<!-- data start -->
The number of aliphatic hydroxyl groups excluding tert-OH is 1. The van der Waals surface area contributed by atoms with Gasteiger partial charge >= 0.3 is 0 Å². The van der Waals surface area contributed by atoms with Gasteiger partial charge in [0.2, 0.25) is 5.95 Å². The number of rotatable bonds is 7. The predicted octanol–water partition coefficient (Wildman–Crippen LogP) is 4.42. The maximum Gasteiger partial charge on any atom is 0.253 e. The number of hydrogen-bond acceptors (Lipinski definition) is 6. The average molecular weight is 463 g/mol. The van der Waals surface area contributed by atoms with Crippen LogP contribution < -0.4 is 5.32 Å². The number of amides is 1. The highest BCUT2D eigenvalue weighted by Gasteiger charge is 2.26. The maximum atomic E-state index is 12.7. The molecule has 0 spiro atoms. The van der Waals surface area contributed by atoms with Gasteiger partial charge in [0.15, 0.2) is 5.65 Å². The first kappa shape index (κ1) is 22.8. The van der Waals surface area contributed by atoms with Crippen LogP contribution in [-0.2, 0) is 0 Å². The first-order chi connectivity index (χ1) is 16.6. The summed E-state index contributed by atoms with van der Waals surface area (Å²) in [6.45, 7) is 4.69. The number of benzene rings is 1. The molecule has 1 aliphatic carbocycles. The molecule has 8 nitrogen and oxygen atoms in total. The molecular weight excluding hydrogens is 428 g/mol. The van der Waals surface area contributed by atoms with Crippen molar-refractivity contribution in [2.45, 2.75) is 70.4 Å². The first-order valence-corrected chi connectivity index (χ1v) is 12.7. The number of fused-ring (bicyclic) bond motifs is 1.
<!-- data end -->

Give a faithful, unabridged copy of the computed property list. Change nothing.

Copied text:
The number of aliphatic hydroxyl groups excluding tert-OH is 1. The van der Waals surface area contributed by atoms with Gasteiger partial charge >= 0.3 is 0 Å². The van der Waals surface area contributed by atoms with Gasteiger partial charge in [0.2, 0.25) is 5.95 Å². The number of rotatable bonds is 7. The predicted octanol–water partition coefficient (Wildman–Crippen LogP) is 4.42. The maximum Gasteiger partial charge on any atom is 0.253 e. The number of hydrogen-bond acceptors (Lipinski definition) is 6. The average molecular weight is 463 g/mol. The van der Waals surface area contributed by atoms with Crippen LogP contribution < -0.4 is 5.32 Å². The number of amides is 1. The highest BCUT2D eigenvalue weighted by Gasteiger charge is 2.26. The maximum atomic E-state index is 12.7. The molecule has 0 spiro atoms. The van der Waals surface area contributed by atoms with Gasteiger partial charge in [0.15, 0.2) is 5.65 Å². The first kappa shape index (κ1) is 22.8. The van der Waals surface area contributed by atoms with Crippen LogP contribution in [-0.2, 0) is 0 Å². The first-order chi connectivity index (χ1) is 16.6. The summed E-state index contributed by atoms with van der Waals surface area (Å²) in [6.45, 7) is 4.69. The number of benzene rings is 1. The molecule has 1 aliphatic carbocycles. The molecule has 8 nitrogen and oxygen atoms in total. The molecular weight excluding hydrogens is 428 g/mol. The van der Waals surface area contributed by atoms with Crippen molar-refractivity contribution in [2.45, 2.75) is 70.4 Å². The first-order valence-corrected chi connectivity index (χ1v) is 12.7. The number of fused-ring (bicyclic) bond motifs is 1.